All visitors must have valid passports, return tickets and pre-booked accommodation. Entry permits will normally be granted for a period of three months but this may be extended up to one year.

Visitors arriving in St Helena may bring with them the following :

  1. Spirits, strong liqueurs over 22% volume 1 litre and Wine 2 litres or Beer/Lager 340 bottle/cans 12 bottles/cans
  2. Perfumed spirits & toilet water not exceeding 250 ml.
  3. Cigarettes not exceeding 200, or
  4. Other tobacco goods not exceeding in all 250 grams.

Persons under the age of 18 years cannot claim the duty free allowance of alcoholic liquors and persons under the age of 16 years cannot claim the duty free allowance of alcoholic liquors, cigarettes and other tobacco goods.

Firearms and ammunition unless accompanied by a valid licence. / Obscene items or pornographic literature, films or video tapes. / Fruit, vegetables and plant material unless accompanied by an import permit issued by the Chief Agricultural & Natural Resources Officer, St Helena and phytosanitary and export inspection certificates from the country of origin. / Animals unless accompanied by a permit issued by the Chief Agricultural & Natural Resources Officer, St Helena.


As St Helena has no airport the only mode of travel is by ship. The RMS St. Helena provides a regular service from UK (via Tenerife and Ascension Island) and from Cape Town, South Africa.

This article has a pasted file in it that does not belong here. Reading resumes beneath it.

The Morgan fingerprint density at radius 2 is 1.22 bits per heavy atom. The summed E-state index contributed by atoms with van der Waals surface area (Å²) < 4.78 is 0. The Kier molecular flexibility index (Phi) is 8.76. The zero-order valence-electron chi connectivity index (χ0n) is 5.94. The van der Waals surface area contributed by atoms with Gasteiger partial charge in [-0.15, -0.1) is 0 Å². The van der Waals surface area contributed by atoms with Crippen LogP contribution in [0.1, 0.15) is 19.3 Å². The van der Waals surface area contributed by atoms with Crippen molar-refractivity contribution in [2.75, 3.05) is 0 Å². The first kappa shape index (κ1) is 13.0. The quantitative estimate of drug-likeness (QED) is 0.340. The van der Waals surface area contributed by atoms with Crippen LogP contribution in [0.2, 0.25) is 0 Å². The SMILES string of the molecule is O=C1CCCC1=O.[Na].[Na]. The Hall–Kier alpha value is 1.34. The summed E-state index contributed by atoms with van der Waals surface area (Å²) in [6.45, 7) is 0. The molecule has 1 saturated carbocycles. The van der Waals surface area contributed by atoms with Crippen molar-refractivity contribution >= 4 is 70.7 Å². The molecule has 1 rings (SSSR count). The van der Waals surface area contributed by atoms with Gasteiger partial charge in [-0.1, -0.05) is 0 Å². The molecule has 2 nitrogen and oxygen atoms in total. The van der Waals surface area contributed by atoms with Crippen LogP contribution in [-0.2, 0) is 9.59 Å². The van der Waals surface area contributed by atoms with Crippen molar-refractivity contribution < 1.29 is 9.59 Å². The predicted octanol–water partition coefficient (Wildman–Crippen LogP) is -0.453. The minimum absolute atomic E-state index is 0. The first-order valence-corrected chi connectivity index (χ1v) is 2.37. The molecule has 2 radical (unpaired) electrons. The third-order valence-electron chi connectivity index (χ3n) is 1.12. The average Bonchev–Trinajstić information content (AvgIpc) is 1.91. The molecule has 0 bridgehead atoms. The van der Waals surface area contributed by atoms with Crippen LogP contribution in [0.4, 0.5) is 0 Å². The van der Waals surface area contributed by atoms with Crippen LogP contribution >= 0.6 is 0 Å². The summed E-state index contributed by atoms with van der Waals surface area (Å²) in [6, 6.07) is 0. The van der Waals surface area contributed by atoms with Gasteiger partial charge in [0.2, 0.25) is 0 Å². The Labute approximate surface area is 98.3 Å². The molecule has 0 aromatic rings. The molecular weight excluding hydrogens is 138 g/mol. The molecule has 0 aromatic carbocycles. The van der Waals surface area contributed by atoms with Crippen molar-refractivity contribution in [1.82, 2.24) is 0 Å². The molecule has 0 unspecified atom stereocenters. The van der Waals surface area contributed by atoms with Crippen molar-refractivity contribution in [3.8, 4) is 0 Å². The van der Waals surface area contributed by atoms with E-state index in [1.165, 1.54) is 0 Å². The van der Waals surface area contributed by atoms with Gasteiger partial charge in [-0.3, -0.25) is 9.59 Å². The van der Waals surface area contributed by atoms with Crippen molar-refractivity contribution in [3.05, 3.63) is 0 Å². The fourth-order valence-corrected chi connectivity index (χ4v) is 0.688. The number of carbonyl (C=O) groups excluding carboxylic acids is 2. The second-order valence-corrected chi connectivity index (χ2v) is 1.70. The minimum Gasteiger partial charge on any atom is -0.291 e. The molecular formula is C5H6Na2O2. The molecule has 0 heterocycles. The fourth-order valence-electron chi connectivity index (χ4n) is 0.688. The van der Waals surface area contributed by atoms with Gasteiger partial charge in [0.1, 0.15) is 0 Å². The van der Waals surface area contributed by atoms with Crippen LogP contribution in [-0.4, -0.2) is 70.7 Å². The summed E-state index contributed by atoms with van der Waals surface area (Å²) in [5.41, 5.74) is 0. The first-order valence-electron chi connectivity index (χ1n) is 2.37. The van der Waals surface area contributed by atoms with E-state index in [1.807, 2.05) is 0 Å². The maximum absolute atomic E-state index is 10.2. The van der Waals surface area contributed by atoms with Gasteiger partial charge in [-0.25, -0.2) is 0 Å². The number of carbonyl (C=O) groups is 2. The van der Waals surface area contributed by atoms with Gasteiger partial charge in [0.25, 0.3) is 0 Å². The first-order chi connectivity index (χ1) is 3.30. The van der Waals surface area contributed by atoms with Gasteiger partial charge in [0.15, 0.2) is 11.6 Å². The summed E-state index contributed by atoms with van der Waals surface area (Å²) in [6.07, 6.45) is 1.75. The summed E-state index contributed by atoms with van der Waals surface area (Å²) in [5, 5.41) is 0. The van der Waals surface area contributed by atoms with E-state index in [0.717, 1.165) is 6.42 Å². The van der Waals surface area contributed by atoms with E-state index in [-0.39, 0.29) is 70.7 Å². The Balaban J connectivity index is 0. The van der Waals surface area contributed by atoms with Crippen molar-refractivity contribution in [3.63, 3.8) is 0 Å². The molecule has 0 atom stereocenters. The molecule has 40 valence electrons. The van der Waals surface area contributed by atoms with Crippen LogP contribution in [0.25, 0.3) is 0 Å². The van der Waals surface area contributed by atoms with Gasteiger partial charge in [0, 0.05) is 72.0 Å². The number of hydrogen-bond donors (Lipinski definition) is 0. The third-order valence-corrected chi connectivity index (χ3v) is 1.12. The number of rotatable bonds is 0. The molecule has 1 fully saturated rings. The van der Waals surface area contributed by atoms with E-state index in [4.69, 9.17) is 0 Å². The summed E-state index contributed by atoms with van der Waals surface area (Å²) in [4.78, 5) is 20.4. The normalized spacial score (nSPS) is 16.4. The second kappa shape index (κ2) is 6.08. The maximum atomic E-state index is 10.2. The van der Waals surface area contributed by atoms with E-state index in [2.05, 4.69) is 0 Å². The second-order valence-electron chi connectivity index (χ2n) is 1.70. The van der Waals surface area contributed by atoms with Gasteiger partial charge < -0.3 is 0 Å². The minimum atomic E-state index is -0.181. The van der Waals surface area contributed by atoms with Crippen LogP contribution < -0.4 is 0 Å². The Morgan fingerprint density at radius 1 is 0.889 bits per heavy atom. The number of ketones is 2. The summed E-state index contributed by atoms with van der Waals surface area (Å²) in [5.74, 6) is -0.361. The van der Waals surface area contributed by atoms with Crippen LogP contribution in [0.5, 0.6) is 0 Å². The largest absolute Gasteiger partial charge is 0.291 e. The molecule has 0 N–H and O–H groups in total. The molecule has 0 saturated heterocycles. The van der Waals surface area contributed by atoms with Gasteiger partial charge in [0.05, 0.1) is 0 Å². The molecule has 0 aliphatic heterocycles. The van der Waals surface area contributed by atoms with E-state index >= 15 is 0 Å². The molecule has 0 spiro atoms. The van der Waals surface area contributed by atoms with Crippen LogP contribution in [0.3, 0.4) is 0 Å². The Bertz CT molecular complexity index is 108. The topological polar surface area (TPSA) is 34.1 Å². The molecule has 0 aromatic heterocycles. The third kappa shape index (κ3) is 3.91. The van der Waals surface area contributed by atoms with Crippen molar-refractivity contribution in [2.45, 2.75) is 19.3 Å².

Most roads are single lane. Etiquette requires the driver coming down to make way for up-coming traffic. Drive on the left-hand side of the road. The drink drive laws are strictly applied with a limit of 5Om g of alcohol per l00 ml of breath.
Car hire can be booked via the Tourist Office or through your travel agent.
There is a taxi rank in Market Street, Jamestown.

There are three fully operational hotels : The Consulate and Wellington House in Jamestown and Farm Lodge in the country. There is also a range of self catering and Bed & Breakfast accommodation available in Jamestown and the country areas. Pressure on accommodation is at its peak during the traditional summer holiday months of December and January.

Popular ‘Saint’ dishes, such as curry, black puddings, pumpkin stew, and fishcakes, have derived from the various cultures that, at one time or another, inhabited the island and added their own brand of authenticity. Ingredients as varied as tuna, rice, potatoes, pumpkin, chilies, tomatoes, onion, parsley and most parts of the pig are used.

There is a strong Eastern flavor in many dishes, but conversely the traditional British Sunday roast is also now a St Helenian tradition, where it is frequently accompanied by a meat curry and rice.

There are eleven eating places on St. Helena each with their own special character.

There is no international bank in St. Helena.

The only way to get to St. Helena is by ship, as there is no airport on the island.


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